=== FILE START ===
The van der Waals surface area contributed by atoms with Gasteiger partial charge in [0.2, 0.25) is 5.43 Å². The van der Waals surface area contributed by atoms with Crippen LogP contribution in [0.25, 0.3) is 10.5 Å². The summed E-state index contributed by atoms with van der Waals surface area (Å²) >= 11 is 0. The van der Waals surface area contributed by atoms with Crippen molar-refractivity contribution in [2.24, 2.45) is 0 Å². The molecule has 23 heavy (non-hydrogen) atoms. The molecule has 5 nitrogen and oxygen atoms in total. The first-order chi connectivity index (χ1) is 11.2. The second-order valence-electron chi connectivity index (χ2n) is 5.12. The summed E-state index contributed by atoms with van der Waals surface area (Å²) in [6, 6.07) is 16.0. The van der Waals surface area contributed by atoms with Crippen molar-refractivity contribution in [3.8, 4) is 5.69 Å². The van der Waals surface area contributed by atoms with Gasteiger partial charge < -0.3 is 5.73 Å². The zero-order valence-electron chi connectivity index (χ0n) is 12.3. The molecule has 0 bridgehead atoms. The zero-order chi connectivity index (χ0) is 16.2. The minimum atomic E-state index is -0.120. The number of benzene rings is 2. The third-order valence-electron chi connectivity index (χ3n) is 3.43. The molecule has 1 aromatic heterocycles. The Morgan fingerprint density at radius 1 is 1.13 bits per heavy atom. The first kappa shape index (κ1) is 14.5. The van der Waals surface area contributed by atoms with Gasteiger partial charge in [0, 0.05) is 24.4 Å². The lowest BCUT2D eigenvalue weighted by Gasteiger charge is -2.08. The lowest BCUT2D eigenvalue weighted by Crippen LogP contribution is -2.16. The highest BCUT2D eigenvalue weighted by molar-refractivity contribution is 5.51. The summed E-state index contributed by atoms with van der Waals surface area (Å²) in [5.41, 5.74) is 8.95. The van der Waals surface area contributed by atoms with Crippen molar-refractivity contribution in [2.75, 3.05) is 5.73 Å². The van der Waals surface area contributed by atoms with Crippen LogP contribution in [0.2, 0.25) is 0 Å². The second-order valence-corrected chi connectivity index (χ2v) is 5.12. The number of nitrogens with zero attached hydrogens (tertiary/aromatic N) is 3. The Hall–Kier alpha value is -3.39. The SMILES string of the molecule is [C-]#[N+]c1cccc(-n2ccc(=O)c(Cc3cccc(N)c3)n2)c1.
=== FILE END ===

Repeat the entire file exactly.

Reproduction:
The van der Waals surface area contributed by atoms with Gasteiger partial charge in [0.2, 0.25) is 5.43 Å². The van der Waals surface area contributed by atoms with Crippen LogP contribution in [0.25, 0.3) is 10.5 Å². The summed E-state index contributed by atoms with van der Waals surface area (Å²) >= 11 is 0. The van der Waals surface area contributed by atoms with Crippen molar-refractivity contribution in [2.24, 2.45) is 0 Å². The molecule has 23 heavy (non-hydrogen) atoms. The molecule has 5 nitrogen and oxygen atoms in total. The first-order chi connectivity index (χ1) is 11.2. The second-order valence-electron chi connectivity index (χ2n) is 5.12. The summed E-state index contributed by atoms with van der Waals surface area (Å²) in [6, 6.07) is 16.0. The van der Waals surface area contributed by atoms with Crippen molar-refractivity contribution in [3.8, 4) is 5.69 Å². The van der Waals surface area contributed by atoms with Gasteiger partial charge < -0.3 is 5.73 Å². The zero-order valence-electron chi connectivity index (χ0n) is 12.3. The molecule has 0 bridgehead atoms. The zero-order chi connectivity index (χ0) is 16.2. The minimum atomic E-state index is -0.120. The number of benzene rings is 2. The third-order valence-electron chi connectivity index (χ3n) is 3.43. The molecule has 1 aromatic heterocycles. The Morgan fingerprint density at radius 1 is 1.13 bits per heavy atom. The first kappa shape index (κ1) is 14.5. The van der Waals surface area contributed by atoms with Gasteiger partial charge in [0, 0.05) is 24.4 Å². The lowest BCUT2D eigenvalue weighted by Gasteiger charge is -2.08. The lowest BCUT2D eigenvalue weighted by Crippen LogP contribution is -2.16. The highest BCUT2D eigenvalue weighted by molar-refractivity contribution is 5.51. The summed E-state index contributed by atoms with van der Waals surface area (Å²) in [5.41, 5.74) is 8.95. The van der Waals surface area contributed by atoms with Crippen molar-refractivity contribution in [2.75, 3.05) is 5.73 Å². The van der Waals surface area contributed by atoms with Crippen LogP contribution in [0.2, 0.25) is 0 Å². The second-order valence-corrected chi connectivity index (χ2v) is 5.12. The number of nitrogens with zero attached hydrogens (tertiary/aromatic N) is 3. The Hall–Kier alpha value is -3.39. The SMILES string of the molecule is [C-]#[N+]c1cccc(-n2ccc(=O)c(Cc3cccc(N)c3)n2)c1.